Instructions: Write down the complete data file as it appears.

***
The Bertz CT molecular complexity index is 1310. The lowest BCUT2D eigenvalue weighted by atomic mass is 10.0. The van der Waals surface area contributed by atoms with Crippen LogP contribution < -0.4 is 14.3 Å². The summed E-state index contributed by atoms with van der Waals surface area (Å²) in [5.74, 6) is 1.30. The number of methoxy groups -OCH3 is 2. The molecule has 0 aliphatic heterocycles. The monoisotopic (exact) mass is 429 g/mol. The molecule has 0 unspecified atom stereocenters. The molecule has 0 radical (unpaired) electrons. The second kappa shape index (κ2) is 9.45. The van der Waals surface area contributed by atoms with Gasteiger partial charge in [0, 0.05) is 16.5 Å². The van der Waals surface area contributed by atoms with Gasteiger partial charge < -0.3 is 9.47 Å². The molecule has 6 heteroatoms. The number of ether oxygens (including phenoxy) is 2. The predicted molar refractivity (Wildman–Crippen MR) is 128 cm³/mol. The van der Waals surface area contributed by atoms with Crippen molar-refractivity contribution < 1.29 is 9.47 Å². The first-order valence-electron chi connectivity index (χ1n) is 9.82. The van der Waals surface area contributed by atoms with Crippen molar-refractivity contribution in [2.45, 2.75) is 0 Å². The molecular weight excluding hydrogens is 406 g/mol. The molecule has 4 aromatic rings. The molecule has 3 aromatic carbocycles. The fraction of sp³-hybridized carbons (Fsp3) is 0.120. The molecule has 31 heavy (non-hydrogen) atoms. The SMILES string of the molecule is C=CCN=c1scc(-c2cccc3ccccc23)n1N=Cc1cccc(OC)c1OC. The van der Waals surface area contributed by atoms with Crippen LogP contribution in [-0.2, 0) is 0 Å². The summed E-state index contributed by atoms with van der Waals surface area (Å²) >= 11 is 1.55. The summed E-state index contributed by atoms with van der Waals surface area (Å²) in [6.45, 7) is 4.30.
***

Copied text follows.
The Bertz CT molecular complexity index is 1310. The lowest BCUT2D eigenvalue weighted by atomic mass is 10.0. The van der Waals surface area contributed by atoms with Crippen LogP contribution < -0.4 is 14.3 Å². The summed E-state index contributed by atoms with van der Waals surface area (Å²) in [5.74, 6) is 1.30. The number of methoxy groups -OCH3 is 2. The molecule has 0 aliphatic heterocycles. The monoisotopic (exact) mass is 429 g/mol. The molecule has 0 unspecified atom stereocenters. The molecule has 0 radical (unpaired) electrons. The second kappa shape index (κ2) is 9.45. The van der Waals surface area contributed by atoms with Gasteiger partial charge in [0, 0.05) is 16.5 Å². The van der Waals surface area contributed by atoms with Gasteiger partial charge < -0.3 is 9.47 Å². The molecule has 6 heteroatoms. The number of ether oxygens (including phenoxy) is 2. The predicted molar refractivity (Wildman–Crippen MR) is 128 cm³/mol. The van der Waals surface area contributed by atoms with Crippen molar-refractivity contribution < 1.29 is 9.47 Å². The first-order valence-electron chi connectivity index (χ1n) is 9.82. The van der Waals surface area contributed by atoms with Crippen molar-refractivity contribution in [2.45, 2.75) is 0 Å². The molecular weight excluding hydrogens is 406 g/mol. The molecule has 4 aromatic rings. The molecule has 3 aromatic carbocycles. The fraction of sp³-hybridized carbons (Fsp3) is 0.120. The molecule has 31 heavy (non-hydrogen) atoms. The SMILES string of the molecule is C=CCN=c1scc(-c2cccc3ccccc23)n1N=Cc1cccc(OC)c1OC. The van der Waals surface area contributed by atoms with Crippen LogP contribution in [-0.2, 0) is 0 Å². The summed E-state index contributed by atoms with van der Waals surface area (Å²) >= 11 is 1.55. The summed E-state index contributed by atoms with van der Waals surface area (Å²) in [6.45, 7) is 4.30.